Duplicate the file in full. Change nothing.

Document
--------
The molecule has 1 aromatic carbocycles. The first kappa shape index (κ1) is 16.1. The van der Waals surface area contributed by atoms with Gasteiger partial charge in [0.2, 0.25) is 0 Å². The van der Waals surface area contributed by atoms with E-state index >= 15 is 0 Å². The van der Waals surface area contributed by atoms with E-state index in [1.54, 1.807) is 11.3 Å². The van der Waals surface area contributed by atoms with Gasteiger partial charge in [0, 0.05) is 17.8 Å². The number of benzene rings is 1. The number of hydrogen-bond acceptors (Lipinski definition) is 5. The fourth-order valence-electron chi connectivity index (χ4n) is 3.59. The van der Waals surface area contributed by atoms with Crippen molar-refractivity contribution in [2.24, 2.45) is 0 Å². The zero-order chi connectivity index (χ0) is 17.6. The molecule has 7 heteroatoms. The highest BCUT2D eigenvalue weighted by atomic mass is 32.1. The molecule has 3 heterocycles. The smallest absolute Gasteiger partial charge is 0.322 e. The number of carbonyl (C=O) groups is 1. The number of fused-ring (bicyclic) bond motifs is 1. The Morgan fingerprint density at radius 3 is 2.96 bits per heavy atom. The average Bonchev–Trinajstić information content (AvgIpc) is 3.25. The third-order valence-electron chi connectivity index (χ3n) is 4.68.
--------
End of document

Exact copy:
The molecule has 1 aromatic carbocycles. The first kappa shape index (κ1) is 16.1. The van der Waals surface area contributed by atoms with Gasteiger partial charge in [0.2, 0.25) is 0 Å². The van der Waals surface area contributed by atoms with E-state index >= 15 is 0 Å². The van der Waals surface area contributed by atoms with E-state index in [1.54, 1.807) is 11.3 Å². The van der Waals surface area contributed by atoms with Gasteiger partial charge in [0, 0.05) is 17.8 Å². The number of benzene rings is 1. The number of hydrogen-bond acceptors (Lipinski definition) is 5. The fourth-order valence-electron chi connectivity index (χ4n) is 3.59. The van der Waals surface area contributed by atoms with Crippen molar-refractivity contribution in [2.24, 2.45) is 0 Å². The zero-order chi connectivity index (χ0) is 17.6. The molecule has 7 heteroatoms. The highest BCUT2D eigenvalue weighted by atomic mass is 32.1. The molecule has 3 heterocycles. The smallest absolute Gasteiger partial charge is 0.322 e. The number of carbonyl (C=O) groups is 1. The number of fused-ring (bicyclic) bond motifs is 1. The Morgan fingerprint density at radius 3 is 2.96 bits per heavy atom. The average Bonchev–Trinajstić information content (AvgIpc) is 3.25. The third-order valence-electron chi connectivity index (χ3n) is 4.68.